New York City's Metropolitan Transportation Authority took a serious financial hit as a result of Superstorm Sandy. Officials assure riders the cost will NOT be passed on them, but transit advocates say higher fares may be impossible to avoid . Hudson Valley Bureau Chief Dave Lucas reports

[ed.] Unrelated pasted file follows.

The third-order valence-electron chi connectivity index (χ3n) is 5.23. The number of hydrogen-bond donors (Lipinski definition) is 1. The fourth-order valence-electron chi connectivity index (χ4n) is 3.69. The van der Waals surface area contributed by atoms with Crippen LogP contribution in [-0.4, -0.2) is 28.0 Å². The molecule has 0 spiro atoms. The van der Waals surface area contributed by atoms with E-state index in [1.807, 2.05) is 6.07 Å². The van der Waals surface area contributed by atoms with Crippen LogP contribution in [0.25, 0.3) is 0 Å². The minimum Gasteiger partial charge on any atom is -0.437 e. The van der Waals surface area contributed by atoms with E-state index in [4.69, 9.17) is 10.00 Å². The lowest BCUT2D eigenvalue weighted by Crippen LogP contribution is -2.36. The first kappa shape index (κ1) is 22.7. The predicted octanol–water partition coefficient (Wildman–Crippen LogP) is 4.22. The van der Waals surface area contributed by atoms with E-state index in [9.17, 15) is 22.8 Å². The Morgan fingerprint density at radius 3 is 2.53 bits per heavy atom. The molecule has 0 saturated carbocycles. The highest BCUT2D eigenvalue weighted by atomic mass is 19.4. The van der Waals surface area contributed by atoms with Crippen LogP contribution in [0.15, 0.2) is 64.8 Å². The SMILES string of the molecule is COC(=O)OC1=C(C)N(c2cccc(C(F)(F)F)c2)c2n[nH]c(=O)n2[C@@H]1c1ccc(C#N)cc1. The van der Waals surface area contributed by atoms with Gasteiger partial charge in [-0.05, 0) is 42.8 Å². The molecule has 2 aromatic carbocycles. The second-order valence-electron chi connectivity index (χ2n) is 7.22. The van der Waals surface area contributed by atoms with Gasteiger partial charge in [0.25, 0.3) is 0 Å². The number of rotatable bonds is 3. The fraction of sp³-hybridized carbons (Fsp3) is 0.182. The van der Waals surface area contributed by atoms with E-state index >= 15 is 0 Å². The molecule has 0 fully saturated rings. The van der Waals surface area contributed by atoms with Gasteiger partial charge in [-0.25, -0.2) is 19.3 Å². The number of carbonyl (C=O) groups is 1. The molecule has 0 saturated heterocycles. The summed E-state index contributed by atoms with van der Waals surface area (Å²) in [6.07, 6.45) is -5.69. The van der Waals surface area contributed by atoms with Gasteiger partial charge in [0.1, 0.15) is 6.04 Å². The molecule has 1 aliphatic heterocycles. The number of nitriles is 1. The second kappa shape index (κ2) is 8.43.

The storm damage tab hangs around the $5 billion dollar mark: Employee overtime coupled with lost fare and toll revenue from the hurricane cost the MTA $268 million dollars. Spokesman Aaron Donovan says the vast majority of expenses resulted from infrastructure damage. The MTA expects to receive 1 billion 75 million dollars from its insurer leaving roughly 3 billion 800 million dollars for FEMA reimbursement Gene Russianoff is staff attorney for NYPIRG's Straphangers Campaign. The transit riders group is keeping a tally of its own The group is wary that the MTA's four-year financial plan for 2013 to 2016, revealed Wednesday, will need a boost from external borrowing, increasing the agency's annual debt service. The Straphangers Campaign says the MTA already spends $2 billion of its $13 billion operating budget on the $31 billion in bonds it has issued. Debt service is projected to go up to $3 billion in future years. Russianoff believes the burden eventually will fall on the riding public - he expects "things will be okay" short term The MTA's Aaron Donovan admits the agency is still being reimbursed for costs incurred from Hurricane Irene in 2011. Superstorm Sandy reimbursement is expected to occur over two or three years - Donovan says Metro North commuters and subway riders should not have to face fare increases above those already planned The Straphangers Campaign is concerned about the MTA's four-year financial plan, which assumes another fare hike of 7.5 percent, continuing a trend of fare hikes every two years, increases that outpace the rate of inflation. Gene Russianoff adds that the group shares the view expressed by MTA Chairman Joseph Lhota that - under any financial plan - new aid from Albany will be needed in the coming years.